Minor Thoughts from me to you

Please Stop the Aid!

In an interview with Spiegel Online, Kenyan economics expert James Shikwati made an impassioned plea for first world nations to stop sending aid to third world nations.

Shikwati: ... for God's sake, please just stop.

SPIEGEL: Stop? The industrialized nations of the West want to eliminate hunger and poverty.

Shikwati: Such intentions have been damaging our continent for the past 40 years. If the industrial nations really want to help the Africans, they should finally terminate this awful aid. The countries that have collected the most development aid are also the ones that are in the worst shape. Despite the billions that have poured in to Africa, the continent remains poor.

He explains why rich nations shouldn't be the ones helping poor nations -- and what happens to the corn when rich nations ship it over.

Shikwati: ... and at some point, this corn ends up in the harbor of Mombasa. A portion of the corn often goes directly into the hands of unsrupulous politicians who then pass it on to their own tribe to boost their next election campaign. Another portion of the shipment ends up on the black market where the corn is dumped at extremely low prices. Local farmers may as well put down their hoes right away; no one can compete with the UN's World Food Program. And because the farmers go under in the face of this pressure, Kenya would have no reserves to draw on if there actually were a famine next year. It's a simple but fatal cycle.

SPIEGEL: If the World Food Program didn't do anything, the people would starve.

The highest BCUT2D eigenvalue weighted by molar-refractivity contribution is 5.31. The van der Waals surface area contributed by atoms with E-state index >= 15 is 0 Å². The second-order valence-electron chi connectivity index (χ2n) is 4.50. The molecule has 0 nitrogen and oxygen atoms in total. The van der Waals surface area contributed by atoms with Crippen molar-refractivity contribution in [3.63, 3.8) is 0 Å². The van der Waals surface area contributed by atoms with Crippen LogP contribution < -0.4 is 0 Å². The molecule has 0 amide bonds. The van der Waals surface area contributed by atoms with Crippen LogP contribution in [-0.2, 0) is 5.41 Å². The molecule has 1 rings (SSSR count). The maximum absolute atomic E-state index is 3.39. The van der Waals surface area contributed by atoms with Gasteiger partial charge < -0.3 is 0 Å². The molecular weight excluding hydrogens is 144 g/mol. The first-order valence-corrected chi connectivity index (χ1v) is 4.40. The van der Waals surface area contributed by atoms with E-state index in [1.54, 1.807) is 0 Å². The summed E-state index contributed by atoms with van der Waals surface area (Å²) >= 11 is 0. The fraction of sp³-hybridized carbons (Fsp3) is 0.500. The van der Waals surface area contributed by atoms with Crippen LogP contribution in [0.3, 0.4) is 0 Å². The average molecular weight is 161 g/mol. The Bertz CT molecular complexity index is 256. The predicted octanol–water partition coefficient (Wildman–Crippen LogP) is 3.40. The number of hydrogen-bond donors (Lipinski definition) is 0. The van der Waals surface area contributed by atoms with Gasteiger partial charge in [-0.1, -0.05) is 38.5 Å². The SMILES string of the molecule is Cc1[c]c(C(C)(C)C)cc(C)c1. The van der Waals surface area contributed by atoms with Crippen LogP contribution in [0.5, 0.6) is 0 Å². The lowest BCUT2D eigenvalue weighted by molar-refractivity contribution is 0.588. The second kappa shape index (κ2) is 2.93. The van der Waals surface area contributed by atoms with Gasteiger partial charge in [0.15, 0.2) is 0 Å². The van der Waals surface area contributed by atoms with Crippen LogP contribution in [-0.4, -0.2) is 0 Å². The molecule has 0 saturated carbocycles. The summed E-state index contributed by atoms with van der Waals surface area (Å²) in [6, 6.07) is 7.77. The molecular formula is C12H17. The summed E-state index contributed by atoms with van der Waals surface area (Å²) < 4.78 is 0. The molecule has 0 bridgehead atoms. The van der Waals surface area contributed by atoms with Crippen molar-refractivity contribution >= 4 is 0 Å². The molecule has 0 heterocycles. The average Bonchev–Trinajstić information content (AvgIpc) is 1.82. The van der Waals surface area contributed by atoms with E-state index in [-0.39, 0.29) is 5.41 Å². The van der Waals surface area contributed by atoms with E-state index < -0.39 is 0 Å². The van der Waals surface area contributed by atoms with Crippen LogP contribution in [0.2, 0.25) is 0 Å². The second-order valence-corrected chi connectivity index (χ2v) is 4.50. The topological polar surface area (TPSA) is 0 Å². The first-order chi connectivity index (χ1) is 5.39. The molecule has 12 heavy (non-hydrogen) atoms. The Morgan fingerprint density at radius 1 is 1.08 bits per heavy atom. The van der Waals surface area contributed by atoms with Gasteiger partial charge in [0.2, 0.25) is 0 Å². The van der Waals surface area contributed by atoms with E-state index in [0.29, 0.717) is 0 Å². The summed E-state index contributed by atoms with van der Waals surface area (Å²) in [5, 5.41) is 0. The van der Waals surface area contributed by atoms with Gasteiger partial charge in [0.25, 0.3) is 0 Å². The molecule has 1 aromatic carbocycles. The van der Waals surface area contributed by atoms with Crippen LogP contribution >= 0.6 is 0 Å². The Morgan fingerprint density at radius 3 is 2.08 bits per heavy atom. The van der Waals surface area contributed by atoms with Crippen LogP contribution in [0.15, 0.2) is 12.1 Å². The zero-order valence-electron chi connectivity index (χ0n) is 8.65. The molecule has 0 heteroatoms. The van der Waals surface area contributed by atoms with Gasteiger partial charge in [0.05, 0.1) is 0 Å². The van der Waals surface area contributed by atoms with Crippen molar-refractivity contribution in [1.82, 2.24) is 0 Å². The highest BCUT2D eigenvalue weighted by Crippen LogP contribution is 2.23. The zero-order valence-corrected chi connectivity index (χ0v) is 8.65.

Shikwati: I don't think so. In such a case, the Kenyans, for a change, would be forced to initiate trade relations with Uganda or Tanzania, and buy their food there. This type of trade is vital for Africa. It would force us to improve our own infrastructure, while making national borders -- drawn by the Europeans by the way -- more permeable. It would also force us to establish laws favoring market economy.

The Cato Institute recently hosted an event about this very point. Pan-African Free Trade Agreement: Helping Africa through Free Trade. (If you visit the event's page, you can watch it, listen to it, or read a full transcription of it.)

African tariffs are some of the highest in the world.

While OECD countries cut tariffs from an average of 23.7 percent to just 3.9% in the 20 years from 1983, Sub-Saharan Africa only cut its tariffs from 22.1% to 17.7%.

And astonishingly, many African countries impose tariffs on the import of medicines, and even Tanzanian-made anti-malaria bednets.

These are, effectively, killer tariffs.

While the world as a whole cut tariffs by 84 percent between 1983 and 2003, Africa only reduced theirs by 20%.

For most Africans, it is harder to trade with those across African borders than with distant Europeans and Americans.

In 1997, the World Bank found that countries in Sub-Saharan Africa imposed an average tariff of 34% on agricultural products from other African nations, and 21% on other products.

The results are clear.

Only 10% of African trade is with other African nations.

The first world isn't doing the third world any favors with our generous aid packages and handouts. We're preventing the Africans from taking the tough -- but responsible -- steps to improve their own welfare. It's time to stop coddling the contintent and start expecting it to walk on its own.

Senator Bill Frist wrote about his ONE Vote '08 campaign over at Captain's Quarters this morning. He wants Presidential candidates to publically commit to increasing aid to Africa. While it sounds like a noble goal, I'm afraid that it would only enable the African nations to continue electing corrupt politicians and continue to duck responsibility for their own welfare.

Let's listen to James Shikwati and make our own tough decision. Just stop. Please.

This entry was tagged. Africa